Here are some top tips to keep car ownership affordable:
Forget to maintain a logbook
Tracking every repair and service on your car will save you money and long-term peace of mind. It's especially important to keep all receipts to remind you who did what and when as well as to give you confidence to know if you're being pushed into a repair your car doesn't need. A service logbook helps with the resale value too.
Buying premium fuel
You may think premium is best for your car but that's not always true, especially if you have an older car.
Generally, its only high performance cars that "require" high-octane fuel so if it's just "recommended" you can still buy regular and it won't damage your car.
Guaranteed, when it comes to changing your tires, you'll be guided towards the pricey super grip, high performance variety. Unless you're burning it up on a racetrack, everyday driving needs everyday tires. Oh and keep them inflated properly for added efficiency.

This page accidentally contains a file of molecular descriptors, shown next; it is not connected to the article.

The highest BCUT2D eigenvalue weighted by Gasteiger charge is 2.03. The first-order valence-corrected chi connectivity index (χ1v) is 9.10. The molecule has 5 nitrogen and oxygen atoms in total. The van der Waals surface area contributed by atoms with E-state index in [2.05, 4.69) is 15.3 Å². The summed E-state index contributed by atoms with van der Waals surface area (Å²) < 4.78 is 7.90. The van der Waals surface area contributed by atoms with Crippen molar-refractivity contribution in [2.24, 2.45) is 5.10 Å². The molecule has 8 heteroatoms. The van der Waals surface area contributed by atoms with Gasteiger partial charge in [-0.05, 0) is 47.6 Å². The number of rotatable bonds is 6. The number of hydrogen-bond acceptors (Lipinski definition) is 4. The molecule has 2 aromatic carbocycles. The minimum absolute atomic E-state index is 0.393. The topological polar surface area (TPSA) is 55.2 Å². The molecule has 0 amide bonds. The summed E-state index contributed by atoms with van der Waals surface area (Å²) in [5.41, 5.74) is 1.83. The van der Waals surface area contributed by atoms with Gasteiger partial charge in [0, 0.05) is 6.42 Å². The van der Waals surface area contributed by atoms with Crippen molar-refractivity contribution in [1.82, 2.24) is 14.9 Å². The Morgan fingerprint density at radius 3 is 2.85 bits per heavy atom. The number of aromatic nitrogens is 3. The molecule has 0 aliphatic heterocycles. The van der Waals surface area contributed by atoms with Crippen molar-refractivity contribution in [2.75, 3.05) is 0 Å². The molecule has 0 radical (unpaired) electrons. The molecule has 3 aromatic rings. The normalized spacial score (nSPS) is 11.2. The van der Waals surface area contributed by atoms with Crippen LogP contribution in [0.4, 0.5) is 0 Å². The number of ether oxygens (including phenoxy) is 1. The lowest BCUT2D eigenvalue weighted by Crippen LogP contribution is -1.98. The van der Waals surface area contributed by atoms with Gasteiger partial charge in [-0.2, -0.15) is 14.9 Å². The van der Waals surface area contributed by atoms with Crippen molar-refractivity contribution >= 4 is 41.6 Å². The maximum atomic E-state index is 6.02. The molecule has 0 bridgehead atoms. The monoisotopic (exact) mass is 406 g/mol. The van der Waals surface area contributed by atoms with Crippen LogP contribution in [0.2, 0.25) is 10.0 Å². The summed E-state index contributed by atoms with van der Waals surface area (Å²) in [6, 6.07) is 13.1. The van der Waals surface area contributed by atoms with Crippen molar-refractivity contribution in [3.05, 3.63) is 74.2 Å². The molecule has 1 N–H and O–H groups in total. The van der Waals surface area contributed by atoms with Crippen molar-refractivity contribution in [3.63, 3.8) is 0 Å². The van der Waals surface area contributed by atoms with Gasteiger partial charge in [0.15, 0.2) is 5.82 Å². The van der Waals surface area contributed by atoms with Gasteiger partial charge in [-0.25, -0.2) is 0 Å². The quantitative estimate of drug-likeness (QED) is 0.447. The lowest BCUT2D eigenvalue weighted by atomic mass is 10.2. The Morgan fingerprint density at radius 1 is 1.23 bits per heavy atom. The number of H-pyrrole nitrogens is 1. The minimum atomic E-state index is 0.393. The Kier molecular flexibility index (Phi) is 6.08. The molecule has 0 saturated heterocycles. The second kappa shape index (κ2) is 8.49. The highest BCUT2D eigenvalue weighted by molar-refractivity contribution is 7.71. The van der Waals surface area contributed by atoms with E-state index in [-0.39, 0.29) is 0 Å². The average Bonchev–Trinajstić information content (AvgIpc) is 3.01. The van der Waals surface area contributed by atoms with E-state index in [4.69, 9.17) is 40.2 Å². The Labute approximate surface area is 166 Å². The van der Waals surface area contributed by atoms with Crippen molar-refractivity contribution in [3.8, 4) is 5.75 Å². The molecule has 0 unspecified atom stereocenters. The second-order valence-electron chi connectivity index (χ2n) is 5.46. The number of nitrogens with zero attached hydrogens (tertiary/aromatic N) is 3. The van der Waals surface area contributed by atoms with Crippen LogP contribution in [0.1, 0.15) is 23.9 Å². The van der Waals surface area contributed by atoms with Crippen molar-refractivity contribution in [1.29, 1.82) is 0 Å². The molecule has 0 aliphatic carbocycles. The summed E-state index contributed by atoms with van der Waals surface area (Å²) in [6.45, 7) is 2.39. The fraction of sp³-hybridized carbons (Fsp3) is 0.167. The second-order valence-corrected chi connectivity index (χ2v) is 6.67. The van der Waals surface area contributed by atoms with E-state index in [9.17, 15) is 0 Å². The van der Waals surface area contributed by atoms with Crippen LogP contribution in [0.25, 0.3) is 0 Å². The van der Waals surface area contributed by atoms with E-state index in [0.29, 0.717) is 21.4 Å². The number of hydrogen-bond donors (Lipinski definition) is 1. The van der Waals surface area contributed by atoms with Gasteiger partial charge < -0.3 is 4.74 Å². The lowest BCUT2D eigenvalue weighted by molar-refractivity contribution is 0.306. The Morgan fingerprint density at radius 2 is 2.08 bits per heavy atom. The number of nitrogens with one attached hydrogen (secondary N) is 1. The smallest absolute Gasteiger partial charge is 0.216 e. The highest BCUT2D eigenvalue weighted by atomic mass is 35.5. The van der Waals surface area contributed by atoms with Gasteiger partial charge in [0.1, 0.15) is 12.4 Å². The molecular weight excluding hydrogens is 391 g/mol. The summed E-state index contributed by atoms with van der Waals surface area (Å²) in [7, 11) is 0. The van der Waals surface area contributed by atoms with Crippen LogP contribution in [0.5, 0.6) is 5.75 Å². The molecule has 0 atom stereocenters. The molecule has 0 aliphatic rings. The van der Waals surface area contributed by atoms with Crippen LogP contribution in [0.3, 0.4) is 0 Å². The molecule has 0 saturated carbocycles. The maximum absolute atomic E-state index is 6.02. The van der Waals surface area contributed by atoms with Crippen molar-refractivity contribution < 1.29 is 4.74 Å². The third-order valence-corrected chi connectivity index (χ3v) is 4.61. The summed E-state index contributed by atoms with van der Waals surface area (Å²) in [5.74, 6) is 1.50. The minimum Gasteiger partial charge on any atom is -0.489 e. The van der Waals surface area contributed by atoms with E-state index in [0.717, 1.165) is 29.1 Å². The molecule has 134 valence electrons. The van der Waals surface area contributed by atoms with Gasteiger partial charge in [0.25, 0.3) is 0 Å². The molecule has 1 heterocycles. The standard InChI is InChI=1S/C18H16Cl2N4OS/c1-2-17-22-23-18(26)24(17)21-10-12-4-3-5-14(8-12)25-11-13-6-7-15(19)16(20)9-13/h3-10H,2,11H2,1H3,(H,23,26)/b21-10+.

Old air filters clog up over time and can significantly affect the mileage you get out of a tank. Try to fit a fresh filter every 40,000 kilometres for economical benefits.
Most mechanics suggest flushing out and replacing coolant regularly. If you have a fair few k's on the car then yes, but modern coolants are designed to last five years, so only change it when you need to.
Did you know that having a built in navigation system can add an extra $2,000 to the price of the car? Don't base your car buying decision on it, shop independently for one or use your Smartphone instead.
When it comes to car maintenance basics, many of us are clueless. But learning a few simple tricks, like changing a tire or replacing wiper blades is worth it in the long run.
The manufacturers have the car in mind; the dealerships have money on theirs. So don't fall for endless "tune ups" that aren't necessary. As long as your car's running well, stick to the manufacturer's suggestions.
Don't buy more cover than you need and research the market. Do you really need fully comprehensive cover on a 20-year-old rust bucket? Probably not. Shop around for a deal and remember you'll probably get stung if you renew with the same company after a years up.
Unless you have a swanky ride that needs the whole shebang, why pay the big bucks at a car wash when you can do it yourself with a bucket, sponge and some elbow grease. Come on...
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